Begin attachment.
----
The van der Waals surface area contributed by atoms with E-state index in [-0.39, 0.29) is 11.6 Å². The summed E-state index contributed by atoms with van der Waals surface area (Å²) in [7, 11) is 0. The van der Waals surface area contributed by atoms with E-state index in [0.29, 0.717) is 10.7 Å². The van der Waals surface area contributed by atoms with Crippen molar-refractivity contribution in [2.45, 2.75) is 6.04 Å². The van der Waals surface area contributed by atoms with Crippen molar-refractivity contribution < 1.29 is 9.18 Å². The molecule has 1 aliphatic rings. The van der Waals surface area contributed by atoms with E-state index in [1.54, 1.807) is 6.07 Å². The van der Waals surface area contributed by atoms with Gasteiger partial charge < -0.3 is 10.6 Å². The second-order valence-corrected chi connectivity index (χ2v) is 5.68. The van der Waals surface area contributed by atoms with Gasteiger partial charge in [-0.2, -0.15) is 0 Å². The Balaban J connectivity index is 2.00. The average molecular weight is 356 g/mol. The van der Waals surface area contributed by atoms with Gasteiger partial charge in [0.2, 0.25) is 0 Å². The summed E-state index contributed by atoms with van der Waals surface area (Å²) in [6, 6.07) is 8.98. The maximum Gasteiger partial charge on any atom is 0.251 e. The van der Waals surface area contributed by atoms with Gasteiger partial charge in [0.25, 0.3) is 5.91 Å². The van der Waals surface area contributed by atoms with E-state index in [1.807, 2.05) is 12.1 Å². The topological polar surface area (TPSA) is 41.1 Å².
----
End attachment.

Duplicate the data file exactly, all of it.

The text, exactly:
The van der Waals surface area contributed by atoms with E-state index in [-0.39, 0.29) is 11.6 Å². The summed E-state index contributed by atoms with van der Waals surface area (Å²) in [7, 11) is 0. The van der Waals surface area contributed by atoms with E-state index in [0.29, 0.717) is 10.7 Å². The van der Waals surface area contributed by atoms with Crippen molar-refractivity contribution in [2.45, 2.75) is 6.04 Å². The van der Waals surface area contributed by atoms with Crippen molar-refractivity contribution < 1.29 is 9.18 Å². The molecule has 1 aliphatic rings. The van der Waals surface area contributed by atoms with E-state index in [1.54, 1.807) is 6.07 Å². The van der Waals surface area contributed by atoms with Gasteiger partial charge < -0.3 is 10.6 Å². The second-order valence-corrected chi connectivity index (χ2v) is 5.68. The van der Waals surface area contributed by atoms with Gasteiger partial charge in [-0.2, -0.15) is 0 Å². The Balaban J connectivity index is 2.00. The average molecular weight is 356 g/mol. The van der Waals surface area contributed by atoms with Gasteiger partial charge in [0.2, 0.25) is 0 Å². The summed E-state index contributed by atoms with van der Waals surface area (Å²) in [6, 6.07) is 8.98. The maximum Gasteiger partial charge on any atom is 0.251 e. The van der Waals surface area contributed by atoms with Gasteiger partial charge in [0.25, 0.3) is 5.91 Å². The van der Waals surface area contributed by atoms with E-state index in [1.807, 2.05) is 12.1 Å². The topological polar surface area (TPSA) is 41.1 Å².